One thing I’ve noticed about popular culture is that it’s obsessed with youth. It’s always young pop stars who top the charts, its always young actors who get the biggest parts, and its always young people who are picked to represent pop culture. While I certainly wouldn’t want the opposite to be true, I can’t help but think that we live in a world with a youth-obsessed culture, where everything about being young is exalted while being old is seen in a less positive light.
Ever since the dawn of rock and roll, popular culture has been putting forward the stereotype of acting like you’re always a teenager, presenting it as the ideal. In that world, there exists the cultural dichotomy of either “partying down” or “surrendering to the man”. Consequently, we have generations of young people convinced that the right way to act can be found in those brainless teen movies Hollywood keeps churning out. The problem here is that youth culture, at the moment, still pretends that life is a teen movie from the 1970’s.
Every time I think about the stereotypical youth culture that we’re constantly exposed to, I think of how glad I am that I’m in my twenties, despite how hellish it is so far. For me, the teen years were pure bullshit. Everyone’s competing for a mate, and so shy guys like me always get pushed to the corners while some hotshot guy always get what they want. During the teen years, you grapple with all sorts of new emotions that you have no idea how to deal with, and yet we just go with the flow anyway because many of us haven’t thought of another way yet, and on top of that, the establishment isn’t done trying to crush every fibre of your soul just yet.
Given all that, I’d have thought that I’d want to be an adult if it meant no longer gliding through the winds of confusion. As for being an adult, adulthood is mainly a state of mind, so we can choose to enter adulthood when we’re ready, but the fact remains that adulthood is inevitable. That being said, why is it so hideously uncool to be an adult? Being an adult presents as much opportunities as it does challenges. It’s not the same as slowly surrendering your brain and becoming a mindless drone, but somehow we’ve taught ourselves that growing up is a form of spiritual death. I myself once fell into that trap a few years ago, but now that I’m preparing to go to university next year, I find that many of the notions of growing up I had were pure escapism.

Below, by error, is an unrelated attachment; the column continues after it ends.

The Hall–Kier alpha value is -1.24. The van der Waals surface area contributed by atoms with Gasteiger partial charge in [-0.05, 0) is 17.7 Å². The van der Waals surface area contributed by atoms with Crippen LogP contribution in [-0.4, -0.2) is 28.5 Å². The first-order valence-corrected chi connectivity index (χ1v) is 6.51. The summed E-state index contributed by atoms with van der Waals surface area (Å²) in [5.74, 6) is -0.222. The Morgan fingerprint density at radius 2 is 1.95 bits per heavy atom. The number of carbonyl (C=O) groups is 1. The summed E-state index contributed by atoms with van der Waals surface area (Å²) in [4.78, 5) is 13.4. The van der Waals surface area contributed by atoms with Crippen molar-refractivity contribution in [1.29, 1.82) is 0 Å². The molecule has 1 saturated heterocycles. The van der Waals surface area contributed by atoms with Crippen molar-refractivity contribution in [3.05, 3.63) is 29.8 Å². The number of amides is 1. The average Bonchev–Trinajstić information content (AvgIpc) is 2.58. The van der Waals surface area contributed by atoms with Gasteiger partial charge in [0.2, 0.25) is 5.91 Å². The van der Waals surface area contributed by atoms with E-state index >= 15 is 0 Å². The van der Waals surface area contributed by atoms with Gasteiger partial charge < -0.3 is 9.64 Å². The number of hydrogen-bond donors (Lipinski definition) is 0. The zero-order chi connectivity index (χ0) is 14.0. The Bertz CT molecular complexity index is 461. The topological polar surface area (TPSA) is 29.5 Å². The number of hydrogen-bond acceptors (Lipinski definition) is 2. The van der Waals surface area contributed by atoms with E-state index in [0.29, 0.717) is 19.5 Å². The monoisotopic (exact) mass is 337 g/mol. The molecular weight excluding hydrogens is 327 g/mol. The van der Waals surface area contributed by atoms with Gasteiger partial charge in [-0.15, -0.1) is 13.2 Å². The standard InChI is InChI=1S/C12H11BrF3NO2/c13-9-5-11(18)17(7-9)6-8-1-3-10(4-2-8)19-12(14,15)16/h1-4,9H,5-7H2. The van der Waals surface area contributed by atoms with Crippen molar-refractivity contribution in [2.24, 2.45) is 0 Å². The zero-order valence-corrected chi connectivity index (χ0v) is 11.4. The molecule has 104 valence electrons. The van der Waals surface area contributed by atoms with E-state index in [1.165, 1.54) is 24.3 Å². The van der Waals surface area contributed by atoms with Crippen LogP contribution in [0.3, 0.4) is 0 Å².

To be honest, I haven’t really led an exciting life as a teenager. I tried to and failed, so to me, the idea of your teen years being the best years of your life is now a lie. For me, the best years of your life would the be years when you’ve got it made, and unless you’re from a rich family, that only happens to us while we’re adults, and yet there’s so much more to it than that, more even than I know at my age. Who knows, maybe I’ll discover that life isn’t as cruel as everyone makes it out to be (an idea we should have been teaching to a younger age), and that’s more than can be said about where I am now. Yes, it’s going to be harder, but more worth it in the end, and it’s certainly better than what teen movies would make teenage life out to be.